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RHP 14: Our Journey.

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Presentation on theme: "RHP 14: Our Journey."— Presentation transcript:

1 RHP 14: Our Journey

2 An Endless Flow of Information
$270 Million in DSRIP Funding 16 Counties QPI Phases 1-4 Category 3 58 Projects An Endless Flow of Information

3 What we are doing

4 What it feels like we are doing

5 What We Wish We Had

6 What Anchors Feel Like

7 RHP 14 Performing Providers
Counties Performing Providers Andrews Permian Regional Medical Center Crane Texas Tech Health Sciences Center-Permian Basin Ector Medical Center Health System Midland Odessa Regional Medical Center Winkler Midland Memorial Hospital Howard Winkler Memorial Hospital Martin Scenic Mountain Medical Center Brewster Big Bend Regional Medical Center Jeff Davis McCamey Hospital and Convalescence Center Loving Rankin County Hospital Upton Reeves County Hospital District Reeves Culberson Hospital Culberson Ward Memorial Hospital Glasscock Permian Basin Community Centers Ward West Texas Centers Presidio Ector County Health Department Midland County Health Department Crane Memorial Hospital Big Spring State Hospital

8 Community Needs Assessment
26%of adults 25 years or older in RHP 14 did not graduate from high school. About 28% have some kind of college degree. 18% of all people in the RHP fall below the poverty line. The percentage of children living in poverty is 26%. The overall teen pregnancy rate in RHP 14 was higher (29.4/1000) than the Texas rate of 21.4/100. 10 of the 16 counties in RHP 14 are considered Frontier Counties because they have less than seven people per square mile. 40% of people living in RHP 14 have commercial insurance. 29% are uninsured, and the remainder relies on Medicare, Medicaid, or CHIP. 13 out of 16 Counties are designated as Medically Underserved Areas. RHP 14 has higher death rates than Texas for heart disease, chronic lower respiratory disease, accidents, Alzheimer’s disease, motor vehicle accidents, influenza/pneumonia, and cancers of colon, rectum, anus, and suicide.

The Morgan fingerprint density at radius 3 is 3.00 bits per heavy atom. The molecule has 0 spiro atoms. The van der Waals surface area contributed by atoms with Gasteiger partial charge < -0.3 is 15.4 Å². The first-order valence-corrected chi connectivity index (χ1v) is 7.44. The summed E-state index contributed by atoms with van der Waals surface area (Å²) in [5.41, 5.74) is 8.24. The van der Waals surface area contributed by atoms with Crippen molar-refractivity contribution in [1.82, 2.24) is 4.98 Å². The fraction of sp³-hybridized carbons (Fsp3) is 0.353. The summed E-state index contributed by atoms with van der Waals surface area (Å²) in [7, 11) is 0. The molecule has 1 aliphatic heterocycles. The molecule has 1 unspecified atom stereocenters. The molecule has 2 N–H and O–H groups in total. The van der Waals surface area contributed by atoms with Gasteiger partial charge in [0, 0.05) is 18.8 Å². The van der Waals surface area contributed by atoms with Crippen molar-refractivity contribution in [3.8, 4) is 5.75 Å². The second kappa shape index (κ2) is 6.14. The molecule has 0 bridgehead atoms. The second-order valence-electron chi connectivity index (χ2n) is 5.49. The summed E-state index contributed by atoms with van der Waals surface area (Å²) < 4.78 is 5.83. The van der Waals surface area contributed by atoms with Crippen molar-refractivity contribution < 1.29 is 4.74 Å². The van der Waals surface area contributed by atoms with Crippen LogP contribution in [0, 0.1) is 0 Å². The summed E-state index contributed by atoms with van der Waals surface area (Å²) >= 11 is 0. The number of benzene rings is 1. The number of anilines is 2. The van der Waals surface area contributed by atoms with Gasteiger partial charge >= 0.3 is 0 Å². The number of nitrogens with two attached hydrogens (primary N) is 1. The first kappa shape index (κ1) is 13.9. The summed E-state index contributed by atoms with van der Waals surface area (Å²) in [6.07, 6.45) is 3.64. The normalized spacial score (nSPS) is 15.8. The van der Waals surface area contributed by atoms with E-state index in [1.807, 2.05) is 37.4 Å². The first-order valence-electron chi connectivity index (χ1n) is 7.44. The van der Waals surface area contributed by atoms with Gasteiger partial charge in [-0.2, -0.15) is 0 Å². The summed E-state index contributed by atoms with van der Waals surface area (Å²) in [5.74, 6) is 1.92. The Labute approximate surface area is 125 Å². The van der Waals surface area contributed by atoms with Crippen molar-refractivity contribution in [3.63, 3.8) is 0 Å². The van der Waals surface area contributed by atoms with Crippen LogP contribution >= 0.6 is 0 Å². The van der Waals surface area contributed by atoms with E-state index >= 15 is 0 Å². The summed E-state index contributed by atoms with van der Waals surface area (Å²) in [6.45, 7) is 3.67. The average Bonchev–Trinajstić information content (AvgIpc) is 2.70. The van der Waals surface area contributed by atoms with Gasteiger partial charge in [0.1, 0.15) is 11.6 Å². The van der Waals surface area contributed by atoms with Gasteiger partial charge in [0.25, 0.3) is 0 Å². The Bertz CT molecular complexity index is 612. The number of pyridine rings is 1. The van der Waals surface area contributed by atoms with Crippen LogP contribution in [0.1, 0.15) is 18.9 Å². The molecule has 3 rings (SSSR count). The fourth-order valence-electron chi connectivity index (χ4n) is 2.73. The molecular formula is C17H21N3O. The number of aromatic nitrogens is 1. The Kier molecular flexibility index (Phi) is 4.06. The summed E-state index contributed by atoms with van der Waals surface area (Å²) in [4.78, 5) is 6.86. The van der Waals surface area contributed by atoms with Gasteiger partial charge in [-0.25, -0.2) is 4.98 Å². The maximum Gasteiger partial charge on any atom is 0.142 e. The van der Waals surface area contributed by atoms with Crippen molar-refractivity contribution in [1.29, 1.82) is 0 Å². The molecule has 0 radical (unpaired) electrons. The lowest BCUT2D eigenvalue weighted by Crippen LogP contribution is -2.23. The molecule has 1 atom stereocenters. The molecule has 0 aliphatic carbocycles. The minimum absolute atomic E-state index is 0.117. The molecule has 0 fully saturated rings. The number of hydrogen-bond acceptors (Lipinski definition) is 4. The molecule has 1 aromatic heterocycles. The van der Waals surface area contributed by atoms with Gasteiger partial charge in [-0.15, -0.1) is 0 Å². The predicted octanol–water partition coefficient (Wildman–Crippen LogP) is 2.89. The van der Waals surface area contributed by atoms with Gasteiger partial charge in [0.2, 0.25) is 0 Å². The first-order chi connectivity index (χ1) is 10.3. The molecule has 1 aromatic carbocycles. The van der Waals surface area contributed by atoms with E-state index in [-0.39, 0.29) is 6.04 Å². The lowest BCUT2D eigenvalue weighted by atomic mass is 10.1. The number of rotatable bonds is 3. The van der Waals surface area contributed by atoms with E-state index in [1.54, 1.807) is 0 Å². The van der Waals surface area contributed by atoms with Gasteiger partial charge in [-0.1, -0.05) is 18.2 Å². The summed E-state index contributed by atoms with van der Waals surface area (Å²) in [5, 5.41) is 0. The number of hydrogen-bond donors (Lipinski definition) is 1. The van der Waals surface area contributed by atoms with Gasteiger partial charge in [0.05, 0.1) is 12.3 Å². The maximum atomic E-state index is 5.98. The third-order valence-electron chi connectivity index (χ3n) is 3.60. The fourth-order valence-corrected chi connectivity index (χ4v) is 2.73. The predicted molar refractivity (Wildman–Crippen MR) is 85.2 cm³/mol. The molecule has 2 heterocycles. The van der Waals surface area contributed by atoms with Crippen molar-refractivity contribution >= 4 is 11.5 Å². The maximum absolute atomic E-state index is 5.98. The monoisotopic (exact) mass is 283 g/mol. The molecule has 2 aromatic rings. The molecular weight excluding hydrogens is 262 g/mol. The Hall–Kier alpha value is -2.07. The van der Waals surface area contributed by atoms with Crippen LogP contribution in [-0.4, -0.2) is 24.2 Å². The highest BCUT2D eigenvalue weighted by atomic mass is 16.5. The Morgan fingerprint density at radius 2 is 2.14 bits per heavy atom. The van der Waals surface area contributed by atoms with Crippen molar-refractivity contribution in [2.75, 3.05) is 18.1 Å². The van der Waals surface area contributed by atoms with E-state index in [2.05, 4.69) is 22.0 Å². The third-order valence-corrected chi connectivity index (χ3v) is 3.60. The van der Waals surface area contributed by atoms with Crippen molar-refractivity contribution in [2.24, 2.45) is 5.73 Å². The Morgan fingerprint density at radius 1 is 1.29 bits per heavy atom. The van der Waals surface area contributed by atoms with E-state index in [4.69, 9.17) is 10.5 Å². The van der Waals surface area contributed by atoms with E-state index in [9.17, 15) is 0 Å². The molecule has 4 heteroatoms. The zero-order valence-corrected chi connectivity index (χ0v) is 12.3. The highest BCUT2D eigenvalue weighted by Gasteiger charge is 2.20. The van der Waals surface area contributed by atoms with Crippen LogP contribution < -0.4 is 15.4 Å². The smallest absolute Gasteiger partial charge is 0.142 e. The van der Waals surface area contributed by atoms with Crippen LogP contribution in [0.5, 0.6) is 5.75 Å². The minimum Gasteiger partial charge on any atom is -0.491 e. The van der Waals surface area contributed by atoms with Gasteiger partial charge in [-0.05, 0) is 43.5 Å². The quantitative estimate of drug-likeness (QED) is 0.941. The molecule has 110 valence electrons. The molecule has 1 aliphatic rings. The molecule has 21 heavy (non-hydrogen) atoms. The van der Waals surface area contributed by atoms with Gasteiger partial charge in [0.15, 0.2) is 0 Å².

9 Key Challenges Rapid Population Growth- the Texas State Data Center and Office of the State Demographer estimated the population in 2012 to be 385,144. According to their estimates, the population will increase by 10% from 2012 to 2030, growing from 385,144 to 424,968. People aged 65 and older will account for a larger percentage of the population in 2030. Limited Available Housing- This is directly related to the population growth. Findings homes for incoming healthcare professionals is very difficult. Provider shortages- We have an aging physician base in RHP 14 and recruitment of providers is sometimes difficult, especially in the frontier counties.

10 Population Growth

11 Projects 58 Projects 50 Original Projects 8 Three Year Projects
Project Breakdown:

12 Money Available/Money Earned
$270,000,000 in Total Funds $74,022,156.89

13 Where Do We Go From Here

14 DY 4 & 5- Present New Challenges Renewal vs. Extension
What’s on the Horizon DY 4 & 5- Present New Challenges Renewal vs. Extension Medicaid Expansion/Coverage Expansion Regional Shared Incentive Pools

15 It’s Been a Journey

16 But, there is light at the end of the tunnel

17 Timeline July 25- Last Day to Enroll for Statewide Learning Collaborative July 31- Payment for DY3 April Reporting July 31- Category 3 Feedback due back to HHSC August 6- Plan Modifications Due to Anchor August 8- Plan Modifications due to HHSC September Statewide Learning Collaborative September 30- End of DY3

18 QUESTIONS? John O’Hearn Executive Director of Strategic Planning and Business Development/RHP 14 Program Director Medical Center Health System

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